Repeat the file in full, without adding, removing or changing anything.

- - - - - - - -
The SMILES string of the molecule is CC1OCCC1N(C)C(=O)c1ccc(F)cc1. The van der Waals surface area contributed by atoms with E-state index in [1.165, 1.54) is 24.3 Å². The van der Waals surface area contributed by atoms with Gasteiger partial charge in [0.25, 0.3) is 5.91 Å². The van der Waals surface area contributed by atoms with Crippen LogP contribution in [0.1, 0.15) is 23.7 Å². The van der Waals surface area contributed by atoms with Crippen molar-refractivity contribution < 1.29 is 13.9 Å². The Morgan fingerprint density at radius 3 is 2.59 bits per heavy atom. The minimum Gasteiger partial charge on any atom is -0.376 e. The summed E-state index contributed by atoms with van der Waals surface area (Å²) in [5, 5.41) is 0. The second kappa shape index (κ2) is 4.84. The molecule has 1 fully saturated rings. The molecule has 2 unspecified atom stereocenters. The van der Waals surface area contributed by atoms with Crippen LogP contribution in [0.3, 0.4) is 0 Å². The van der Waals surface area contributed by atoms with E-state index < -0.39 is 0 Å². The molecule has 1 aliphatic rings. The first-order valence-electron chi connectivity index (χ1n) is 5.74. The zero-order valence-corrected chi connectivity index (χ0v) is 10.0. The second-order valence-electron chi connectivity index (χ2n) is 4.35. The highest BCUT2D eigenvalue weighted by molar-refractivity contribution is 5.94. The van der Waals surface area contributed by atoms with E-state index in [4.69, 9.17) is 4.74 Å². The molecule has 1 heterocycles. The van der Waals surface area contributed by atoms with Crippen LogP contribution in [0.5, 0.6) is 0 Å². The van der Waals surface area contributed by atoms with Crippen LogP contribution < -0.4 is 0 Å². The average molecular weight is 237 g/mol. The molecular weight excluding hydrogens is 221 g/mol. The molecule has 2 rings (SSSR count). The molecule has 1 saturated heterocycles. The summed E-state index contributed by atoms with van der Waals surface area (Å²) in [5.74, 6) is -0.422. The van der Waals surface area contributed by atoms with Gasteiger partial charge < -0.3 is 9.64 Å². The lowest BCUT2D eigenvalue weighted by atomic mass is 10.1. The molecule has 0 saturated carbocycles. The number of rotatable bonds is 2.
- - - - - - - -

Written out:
The SMILES string of the molecule is CC1OCCC1N(C)C(=O)c1ccc(F)cc1. The van der Waals surface area contributed by atoms with E-state index in [1.165, 1.54) is 24.3 Å². The van der Waals surface area contributed by atoms with Gasteiger partial charge in [0.25, 0.3) is 5.91 Å². The van der Waals surface area contributed by atoms with Crippen LogP contribution in [0.1, 0.15) is 23.7 Å². The van der Waals surface area contributed by atoms with Crippen molar-refractivity contribution < 1.29 is 13.9 Å². The Morgan fingerprint density at radius 3 is 2.59 bits per heavy atom. The minimum Gasteiger partial charge on any atom is -0.376 e. The summed E-state index contributed by atoms with van der Waals surface area (Å²) in [5, 5.41) is 0. The second kappa shape index (κ2) is 4.84. The molecule has 1 fully saturated rings. The molecule has 2 unspecified atom stereocenters. The van der Waals surface area contributed by atoms with Crippen LogP contribution in [0.3, 0.4) is 0 Å². The van der Waals surface area contributed by atoms with E-state index < -0.39 is 0 Å². The molecule has 1 aliphatic rings. The first-order valence-electron chi connectivity index (χ1n) is 5.74. The zero-order valence-corrected chi connectivity index (χ0v) is 10.0. The second-order valence-electron chi connectivity index (χ2n) is 4.35. The highest BCUT2D eigenvalue weighted by molar-refractivity contribution is 5.94. The van der Waals surface area contributed by atoms with E-state index in [4.69, 9.17) is 4.74 Å². The molecule has 1 heterocycles. The van der Waals surface area contributed by atoms with Crippen LogP contribution in [0.5, 0.6) is 0 Å². The van der Waals surface area contributed by atoms with Crippen LogP contribution < -0.4 is 0 Å². The average molecular weight is 237 g/mol. The molecular weight excluding hydrogens is 221 g/mol. The molecule has 2 rings (SSSR count). The molecule has 1 saturated heterocycles. The summed E-state index contributed by atoms with van der Waals surface area (Å²) in [5.74, 6) is -0.422. The van der Waals surface area contributed by atoms with Gasteiger partial charge < -0.3 is 9.64 Å². The lowest BCUT2D eigenvalue weighted by atomic mass is 10.1. The molecule has 0 saturated carbocycles. The number of rotatable bonds is 2.